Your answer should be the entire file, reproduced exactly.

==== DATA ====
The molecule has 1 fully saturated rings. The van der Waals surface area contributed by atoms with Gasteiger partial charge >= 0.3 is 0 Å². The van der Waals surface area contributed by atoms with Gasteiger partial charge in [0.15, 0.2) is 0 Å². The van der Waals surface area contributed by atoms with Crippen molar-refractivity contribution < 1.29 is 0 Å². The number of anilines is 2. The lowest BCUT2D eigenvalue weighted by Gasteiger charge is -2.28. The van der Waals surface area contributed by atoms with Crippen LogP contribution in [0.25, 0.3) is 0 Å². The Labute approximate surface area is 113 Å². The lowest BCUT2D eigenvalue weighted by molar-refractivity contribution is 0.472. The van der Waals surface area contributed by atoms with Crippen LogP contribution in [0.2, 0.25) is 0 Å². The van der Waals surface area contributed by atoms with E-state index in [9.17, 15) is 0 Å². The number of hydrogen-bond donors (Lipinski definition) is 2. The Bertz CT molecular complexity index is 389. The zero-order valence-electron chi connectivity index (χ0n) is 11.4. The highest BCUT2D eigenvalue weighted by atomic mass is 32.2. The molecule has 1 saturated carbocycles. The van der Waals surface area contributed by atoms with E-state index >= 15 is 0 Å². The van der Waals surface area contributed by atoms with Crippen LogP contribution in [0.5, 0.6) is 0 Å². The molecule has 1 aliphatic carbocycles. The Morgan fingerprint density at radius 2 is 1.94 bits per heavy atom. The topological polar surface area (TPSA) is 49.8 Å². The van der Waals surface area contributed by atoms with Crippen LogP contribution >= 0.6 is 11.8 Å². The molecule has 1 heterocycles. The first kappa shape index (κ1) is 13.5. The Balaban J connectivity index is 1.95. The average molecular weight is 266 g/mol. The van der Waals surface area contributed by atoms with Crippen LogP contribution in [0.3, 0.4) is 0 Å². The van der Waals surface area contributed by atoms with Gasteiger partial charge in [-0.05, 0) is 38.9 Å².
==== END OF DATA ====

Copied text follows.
The molecule has 1 fully saturated rings. The van der Waals surface area contributed by atoms with Gasteiger partial charge >= 0.3 is 0 Å². The van der Waals surface area contributed by atoms with Gasteiger partial charge in [0.15, 0.2) is 0 Å². The van der Waals surface area contributed by atoms with Crippen molar-refractivity contribution < 1.29 is 0 Å². The number of anilines is 2. The lowest BCUT2D eigenvalue weighted by Gasteiger charge is -2.28. The van der Waals surface area contributed by atoms with Crippen LogP contribution in [0.25, 0.3) is 0 Å². The Labute approximate surface area is 113 Å². The lowest BCUT2D eigenvalue weighted by molar-refractivity contribution is 0.472. The van der Waals surface area contributed by atoms with Crippen LogP contribution in [0.2, 0.25) is 0 Å². The van der Waals surface area contributed by atoms with E-state index in [9.17, 15) is 0 Å². The number of hydrogen-bond donors (Lipinski definition) is 2. The Bertz CT molecular complexity index is 389. The zero-order valence-electron chi connectivity index (χ0n) is 11.4. The highest BCUT2D eigenvalue weighted by atomic mass is 32.2. The molecule has 1 saturated carbocycles. The van der Waals surface area contributed by atoms with E-state index >= 15 is 0 Å². The van der Waals surface area contributed by atoms with Crippen LogP contribution in [0.5, 0.6) is 0 Å². The molecule has 1 aliphatic carbocycles. The Morgan fingerprint density at radius 2 is 1.94 bits per heavy atom. The topological polar surface area (TPSA) is 49.8 Å². The van der Waals surface area contributed by atoms with Crippen LogP contribution >= 0.6 is 11.8 Å². The molecule has 1 heterocycles. The first kappa shape index (κ1) is 13.5. The Balaban J connectivity index is 1.95. The average molecular weight is 266 g/mol. The van der Waals surface area contributed by atoms with Crippen LogP contribution in [0.3, 0.4) is 0 Å². The van der Waals surface area contributed by atoms with Gasteiger partial charge in [-0.05, 0) is 38.9 Å².